Sono Onna, Jiruba
40-year-old Usui Arata had worked as a salesperson for her dream company but right before her marriage, she is betrayed by her fiance. Not only is her engagement broken off, she is demoted to work at the logistics warehouse in the name of restructuring. Arata’s future is bleak. She has no dream, savings or boyfriend and wonders whether her life will end just like this? This day is her 40th birthday but no one celebrates it with her. The only thing she receives are emails from online shopping sites. On her way to the workplace from the company dormitory on a typical dull morning, Arata notices an elderly woman crouching by the side of the road. There is no one in this corner of the city to help her. It feels as if she is seeing herself 40 years later and she instinctively extends a hand to the woman.
Arata has no way of knowing that this encounter will dramatically change her life later on. There are some unwelcome events awaiting her at the workplace. When she and Muraki Mika, a colleague who was also seconded to the warehouse, are attending the morning assembly, they are introduced to the new section chief by Hamada Sumire, the team leader of the Warehouse Department. He is none other than Maezono Makoto, the man who broke off the engagement. She is rendered speechless when he thoughtlessly tells her that they must be fated to meet like this again. On her way back, a stressed Arata happens to find the retro bar Old Jack & Rose’s poster recruiting hostesses. The condition is that applicants have to be over 40.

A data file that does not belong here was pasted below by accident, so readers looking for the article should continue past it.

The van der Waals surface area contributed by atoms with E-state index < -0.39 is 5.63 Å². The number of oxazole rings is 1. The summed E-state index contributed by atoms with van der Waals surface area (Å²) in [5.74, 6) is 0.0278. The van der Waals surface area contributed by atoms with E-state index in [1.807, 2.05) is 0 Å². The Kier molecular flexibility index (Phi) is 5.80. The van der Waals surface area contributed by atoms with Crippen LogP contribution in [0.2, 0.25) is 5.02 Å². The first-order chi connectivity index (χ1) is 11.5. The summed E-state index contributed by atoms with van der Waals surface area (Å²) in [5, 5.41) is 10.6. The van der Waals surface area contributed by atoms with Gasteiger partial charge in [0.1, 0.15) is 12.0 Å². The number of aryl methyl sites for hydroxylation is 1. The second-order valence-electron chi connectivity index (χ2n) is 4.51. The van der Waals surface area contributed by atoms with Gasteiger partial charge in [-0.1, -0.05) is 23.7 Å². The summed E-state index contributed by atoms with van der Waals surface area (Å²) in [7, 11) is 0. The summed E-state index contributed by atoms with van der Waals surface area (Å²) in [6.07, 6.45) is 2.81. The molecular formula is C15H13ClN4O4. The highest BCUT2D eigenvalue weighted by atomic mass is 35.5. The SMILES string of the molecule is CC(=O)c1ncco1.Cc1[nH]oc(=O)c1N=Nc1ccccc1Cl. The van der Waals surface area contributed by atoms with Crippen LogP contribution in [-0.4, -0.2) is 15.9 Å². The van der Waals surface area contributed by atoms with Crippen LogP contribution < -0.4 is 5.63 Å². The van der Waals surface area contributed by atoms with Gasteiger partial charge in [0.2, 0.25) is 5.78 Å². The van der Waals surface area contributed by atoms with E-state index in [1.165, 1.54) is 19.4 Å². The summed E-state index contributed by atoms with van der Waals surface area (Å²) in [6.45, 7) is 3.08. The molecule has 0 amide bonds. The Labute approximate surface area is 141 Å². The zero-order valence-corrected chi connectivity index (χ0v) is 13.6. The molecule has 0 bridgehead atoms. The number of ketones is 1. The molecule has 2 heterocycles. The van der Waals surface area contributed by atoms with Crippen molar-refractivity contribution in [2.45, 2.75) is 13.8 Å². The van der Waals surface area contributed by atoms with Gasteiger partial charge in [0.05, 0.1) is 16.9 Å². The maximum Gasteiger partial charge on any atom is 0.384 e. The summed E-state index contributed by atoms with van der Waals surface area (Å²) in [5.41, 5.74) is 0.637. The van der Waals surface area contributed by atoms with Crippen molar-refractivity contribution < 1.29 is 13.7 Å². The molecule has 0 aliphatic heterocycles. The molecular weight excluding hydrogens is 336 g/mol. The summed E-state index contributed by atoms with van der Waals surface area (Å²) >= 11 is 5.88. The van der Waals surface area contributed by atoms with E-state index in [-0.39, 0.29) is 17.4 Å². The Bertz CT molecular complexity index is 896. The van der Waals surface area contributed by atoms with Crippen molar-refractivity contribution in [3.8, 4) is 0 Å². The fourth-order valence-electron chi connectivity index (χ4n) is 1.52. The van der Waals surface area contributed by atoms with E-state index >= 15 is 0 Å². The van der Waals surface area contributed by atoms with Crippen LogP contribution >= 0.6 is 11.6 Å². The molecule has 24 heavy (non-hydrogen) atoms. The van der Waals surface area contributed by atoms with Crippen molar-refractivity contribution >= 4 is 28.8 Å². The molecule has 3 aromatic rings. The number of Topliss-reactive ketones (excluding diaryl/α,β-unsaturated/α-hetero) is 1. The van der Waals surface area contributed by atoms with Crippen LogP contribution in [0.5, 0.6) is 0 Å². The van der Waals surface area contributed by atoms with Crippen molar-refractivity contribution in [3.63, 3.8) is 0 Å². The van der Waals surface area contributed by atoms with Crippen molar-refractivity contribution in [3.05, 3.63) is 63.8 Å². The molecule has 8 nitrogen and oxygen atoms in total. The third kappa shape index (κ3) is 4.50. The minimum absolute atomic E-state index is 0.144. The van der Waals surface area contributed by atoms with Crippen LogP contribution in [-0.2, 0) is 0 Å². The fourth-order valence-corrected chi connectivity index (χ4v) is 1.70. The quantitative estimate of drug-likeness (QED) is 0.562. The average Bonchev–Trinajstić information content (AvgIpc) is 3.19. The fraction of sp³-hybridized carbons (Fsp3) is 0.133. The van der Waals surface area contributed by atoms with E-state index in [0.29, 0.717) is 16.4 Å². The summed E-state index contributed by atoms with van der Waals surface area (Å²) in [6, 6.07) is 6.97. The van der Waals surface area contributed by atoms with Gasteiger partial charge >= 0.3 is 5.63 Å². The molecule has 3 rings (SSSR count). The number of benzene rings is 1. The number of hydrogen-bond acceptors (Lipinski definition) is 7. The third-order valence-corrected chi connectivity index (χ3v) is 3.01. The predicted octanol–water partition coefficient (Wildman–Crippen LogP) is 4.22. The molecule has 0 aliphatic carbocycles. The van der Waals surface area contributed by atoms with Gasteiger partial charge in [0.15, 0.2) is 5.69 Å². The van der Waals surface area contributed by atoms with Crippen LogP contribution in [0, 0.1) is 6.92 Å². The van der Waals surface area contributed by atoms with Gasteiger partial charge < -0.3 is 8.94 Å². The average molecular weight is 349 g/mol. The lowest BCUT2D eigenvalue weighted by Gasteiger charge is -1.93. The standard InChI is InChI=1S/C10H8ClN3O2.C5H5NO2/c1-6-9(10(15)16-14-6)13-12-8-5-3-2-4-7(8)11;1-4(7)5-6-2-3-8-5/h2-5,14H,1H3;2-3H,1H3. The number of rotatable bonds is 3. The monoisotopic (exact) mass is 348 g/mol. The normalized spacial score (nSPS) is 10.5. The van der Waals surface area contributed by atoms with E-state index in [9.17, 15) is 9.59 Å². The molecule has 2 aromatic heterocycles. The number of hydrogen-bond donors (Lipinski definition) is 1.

Arata thinks this is a trap and cannot believe the hourly wage of 2,000 yen for a hostess. However, she decides to take the plunge and work here in a bid to change her life. She soon gets shocked by the difference in values. The average age of the hostesses at Old Jack & Rose is over 70. Taking the name Arara, she blossoms and begins to recover the important things that she had forgotten, as the youngest hostess in a space brimming with the vitality and energy of mature women.
(Source: JDramas) ~~ Adapted from the manga “Jitterbug the Forties” (その女、ジルバ) by Arima Shinobu (有間しのぶ).